"As a CTA you constantly take risks and try to manage those risks," says Robb Ross, principal of CTA White Indian Trading. "One thing that you don’t want to deal with and you don’t want to manage is the risk of your FCM failing."
But dozens of CTAs had to deal with the MF Global situation and likely will be dealing with it for months to come.
Ross, who executed some business with and had customers clearing through MF Global, was solicited by a competing FCM on Wednesday, Oct. 26, which stated, "Hi Robb, I know you have some business over [at] MF Global. You may have heard that they have been having some problems. We’d certainly like your business."
It was not an unusual call as clearing and execution is a very competitive business. Ross, however, was very happy with MF Global and, after all, his customers’ money was safe, even if the worst happened and MF Global failed. In a refrain unfortunately repeated across the industry, Ross notes, "All the client funds are segregated, meaning that the firm could lose every dime, but those client funds are in separate accounts and not used for FCM business operations."
The first hurdle was getting customers flat, either for safety or part of normal operations. Levitt had a lumber roll to execute but could only liquidate one leg at MF Global and would have to put on the new position at a separate broker with new margin. He also had a yen position to liquidate, which was critical as the Bank of Japan had just intervened in the market that day.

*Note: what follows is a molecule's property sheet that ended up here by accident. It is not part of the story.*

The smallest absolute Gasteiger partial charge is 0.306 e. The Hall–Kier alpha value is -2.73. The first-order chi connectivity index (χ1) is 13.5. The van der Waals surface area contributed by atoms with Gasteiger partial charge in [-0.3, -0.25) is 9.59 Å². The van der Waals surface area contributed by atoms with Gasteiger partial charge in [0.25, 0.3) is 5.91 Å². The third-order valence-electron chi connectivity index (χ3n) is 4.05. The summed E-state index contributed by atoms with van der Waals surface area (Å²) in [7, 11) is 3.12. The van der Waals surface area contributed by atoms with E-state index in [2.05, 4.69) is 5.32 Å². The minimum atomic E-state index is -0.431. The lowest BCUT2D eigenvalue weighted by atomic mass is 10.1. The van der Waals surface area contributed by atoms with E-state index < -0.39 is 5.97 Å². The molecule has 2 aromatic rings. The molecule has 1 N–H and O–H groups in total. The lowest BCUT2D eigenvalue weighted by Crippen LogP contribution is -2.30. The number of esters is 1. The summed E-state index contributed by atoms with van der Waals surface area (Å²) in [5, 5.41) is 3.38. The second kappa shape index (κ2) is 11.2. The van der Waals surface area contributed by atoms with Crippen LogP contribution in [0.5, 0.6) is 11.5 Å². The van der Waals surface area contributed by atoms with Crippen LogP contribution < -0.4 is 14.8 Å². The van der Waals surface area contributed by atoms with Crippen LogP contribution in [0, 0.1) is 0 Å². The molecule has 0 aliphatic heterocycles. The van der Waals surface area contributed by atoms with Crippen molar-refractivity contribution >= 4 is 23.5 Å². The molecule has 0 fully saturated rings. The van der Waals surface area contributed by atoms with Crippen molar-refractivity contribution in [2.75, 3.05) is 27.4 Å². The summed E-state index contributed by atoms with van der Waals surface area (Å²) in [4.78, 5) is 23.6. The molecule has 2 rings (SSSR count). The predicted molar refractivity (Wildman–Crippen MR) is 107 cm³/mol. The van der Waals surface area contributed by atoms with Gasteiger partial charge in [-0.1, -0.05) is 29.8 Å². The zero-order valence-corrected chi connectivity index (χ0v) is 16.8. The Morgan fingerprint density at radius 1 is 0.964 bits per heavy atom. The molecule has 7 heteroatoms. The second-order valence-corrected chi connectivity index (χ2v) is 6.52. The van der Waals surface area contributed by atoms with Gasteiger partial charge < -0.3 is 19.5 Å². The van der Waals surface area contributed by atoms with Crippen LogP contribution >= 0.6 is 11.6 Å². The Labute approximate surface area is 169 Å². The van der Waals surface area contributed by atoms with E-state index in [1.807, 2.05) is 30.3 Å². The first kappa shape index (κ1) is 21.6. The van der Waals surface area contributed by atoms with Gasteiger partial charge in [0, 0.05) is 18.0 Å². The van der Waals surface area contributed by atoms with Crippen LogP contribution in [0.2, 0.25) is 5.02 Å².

Spreads added complications but options were worse. Ross was informed from his MF Global broker early Monday, Oct. 31, that all his stops were cancelled. "I had dozens of option straddles on with stops in the underlying futures markets. Now I had no stops, total exposure," Ross says. "Then the broker informed me that he had no ability to place any orders."
Ross decided to wire transfer as much capital as possible out of MF Global but it was too late. His MF Global broker told him around 9:00 that morning that another firm would liquidate his position as a give-up. This would be a trick as he didn’t have margin with them and no way to transfer funds from MF Global. Luckily his broker called back and said, "Robb, they’ve let us back in the system. I can execute trades right at this moment."
Ross was able to get flat and notes that the window of opportunity closed one hour later. "MFG brokers could no longer make trades. I had jumped through the window at the right time."
This highlights another problem. At various point in the days immediately following the bankruptcy filing, MF Global brokers had on-again/off-again access to markets. While customers were supposed to be able to liquidate orders, it was a crap shoot.